Akasa Air takes legal route in dispute with former pilots
The airline has alleged that Tata-owned Air India Express hired its pilots in violation of aviation regulations
Akasa Air, India's youngest airline, has initiated legal action against 43 former pilots who left the airline without serving their mandatory notice period. The airline, which began operations in August 2022 and currently boasts a fleet of 20 aircraft, alleges that the abrupt departure of these pilots violated their contractual obligations, disrupted its operations and tarnished its reputation.
Last month, senior executives from Akasa Air, including CEO Vinay Dube, approached the Directorate General of Civil Aviation (DGCA), alleging that Air India Express's recruitment of their pilots violated aviation regulations and hindered their operations. DGCA's mediation efforts to resolve the issue amicably failed.
In response, Tata Sons-owned Air India Express has refuted the allegations, asserting that the recruited pilots from Akasa had fulfilled their contractual obligations by paying bond amounts of up to Rs 50 lakh (approximately $67,000 USD), thereby covering their training costs. The dispute has now led to legal proceedings, with Nora Chambers representing Akasa and Air India Express hiring the legal firm Indus Law to defend its position.
Also Read: Delhi-bound Akasa Air flight hit by bird
The legal proceedings, filed by Akasa Airline in the Bombay High Court, seek compensation of approximately Rs 22 crore (roughly $3 million USD) from the pilots to cover the losses incurred due to the sudden departure and the damage inflicted upon the airline's brand.
The airline spokesperson said, “We have sought legal remedy only against a small set of pilots who abandoned their duties and left without their mandatory contractual notice period. This was not only in violation of their contract but also the country's civil aviation regulations. Not only is this illegal in law but also an unethical and selfish act that disrupted flights in August, forcing last-minute cancellations that stranded thousands of customers, causing significant inconvenience to the travelling public.”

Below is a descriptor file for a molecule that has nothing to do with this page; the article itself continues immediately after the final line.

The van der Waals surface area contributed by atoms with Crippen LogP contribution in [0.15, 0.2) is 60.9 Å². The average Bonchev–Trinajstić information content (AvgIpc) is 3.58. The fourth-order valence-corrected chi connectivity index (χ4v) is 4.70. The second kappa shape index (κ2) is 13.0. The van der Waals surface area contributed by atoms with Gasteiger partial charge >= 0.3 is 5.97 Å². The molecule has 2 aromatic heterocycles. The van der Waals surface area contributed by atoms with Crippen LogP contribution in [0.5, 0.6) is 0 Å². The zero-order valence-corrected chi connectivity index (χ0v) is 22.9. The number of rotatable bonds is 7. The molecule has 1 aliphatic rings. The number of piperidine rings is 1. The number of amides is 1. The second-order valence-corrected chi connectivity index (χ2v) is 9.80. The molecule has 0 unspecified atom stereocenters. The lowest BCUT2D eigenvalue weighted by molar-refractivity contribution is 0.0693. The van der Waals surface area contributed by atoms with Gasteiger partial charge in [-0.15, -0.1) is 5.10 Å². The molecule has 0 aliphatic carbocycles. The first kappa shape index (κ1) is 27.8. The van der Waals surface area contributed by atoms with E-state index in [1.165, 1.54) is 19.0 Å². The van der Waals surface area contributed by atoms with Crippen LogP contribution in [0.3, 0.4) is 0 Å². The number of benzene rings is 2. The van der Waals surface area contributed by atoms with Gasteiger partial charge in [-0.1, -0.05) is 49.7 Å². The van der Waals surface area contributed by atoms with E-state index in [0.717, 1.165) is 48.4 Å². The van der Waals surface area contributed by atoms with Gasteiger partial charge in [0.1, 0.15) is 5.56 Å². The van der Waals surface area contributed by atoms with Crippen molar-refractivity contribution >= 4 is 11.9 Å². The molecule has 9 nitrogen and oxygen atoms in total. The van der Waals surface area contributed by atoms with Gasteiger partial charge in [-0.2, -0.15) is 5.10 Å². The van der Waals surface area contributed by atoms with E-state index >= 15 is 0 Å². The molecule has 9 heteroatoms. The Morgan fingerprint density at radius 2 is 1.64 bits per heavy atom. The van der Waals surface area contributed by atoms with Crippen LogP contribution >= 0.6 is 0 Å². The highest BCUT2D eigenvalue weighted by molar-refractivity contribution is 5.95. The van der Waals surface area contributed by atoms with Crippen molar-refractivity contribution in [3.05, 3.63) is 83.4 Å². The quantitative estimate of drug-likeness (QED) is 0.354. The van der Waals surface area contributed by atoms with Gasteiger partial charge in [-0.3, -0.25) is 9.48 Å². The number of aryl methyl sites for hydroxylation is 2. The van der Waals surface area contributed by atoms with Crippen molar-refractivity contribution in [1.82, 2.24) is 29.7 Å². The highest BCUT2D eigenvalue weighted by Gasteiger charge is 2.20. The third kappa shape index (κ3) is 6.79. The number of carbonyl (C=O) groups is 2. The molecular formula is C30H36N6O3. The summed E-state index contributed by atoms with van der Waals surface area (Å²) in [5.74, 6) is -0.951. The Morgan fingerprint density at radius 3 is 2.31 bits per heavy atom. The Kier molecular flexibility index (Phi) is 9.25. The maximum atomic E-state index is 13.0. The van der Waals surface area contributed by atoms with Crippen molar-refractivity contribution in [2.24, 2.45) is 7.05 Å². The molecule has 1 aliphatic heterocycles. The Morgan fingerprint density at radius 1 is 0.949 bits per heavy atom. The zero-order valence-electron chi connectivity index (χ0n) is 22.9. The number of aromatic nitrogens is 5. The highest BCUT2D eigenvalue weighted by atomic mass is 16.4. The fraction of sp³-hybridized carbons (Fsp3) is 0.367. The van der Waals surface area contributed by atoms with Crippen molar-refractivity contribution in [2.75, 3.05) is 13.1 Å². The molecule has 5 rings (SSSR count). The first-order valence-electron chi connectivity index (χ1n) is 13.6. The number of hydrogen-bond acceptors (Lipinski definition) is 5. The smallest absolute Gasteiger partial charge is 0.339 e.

Akasa Airline revealed that the pilots' departure had forced the airline to cancel several operations since August 2023, affecting its ability to execute its entire schedule of operations.
Indian Directorate General of Civil Aviation (DGCA) rules mandate that Indian pilots must serve a six-month notice before switching airlines or joining foreign carriers, a requirement typically included in employment contracts across airlines.
The legal battle brings into question the validity of the six-month notice period, with experts suggesting that its compliance may be examined in light of fundamental rights and principles of contract law.
Akasa Air, which added its 20th aircraft to its fleet in August, enabling it to initiate international operations, has urged the DGCA and the Minister of Civil Aviation to address this issue, highlighting its potential impact on the Indian aviation industry.
The outcome of this legal dispute will undoubtedly have implications for labour relations and contractual obligations within the Indian aviation sector, sparking discussions on the balance between employee rights and industry regulations.
Akasa Air has achieved a significant milestone as the first airline in the global aviation industry to increase its fleet from zero to 20 aircraft within a year of operation, further emphasising the importance of protecting its investments in training and retaining its aviation professionals.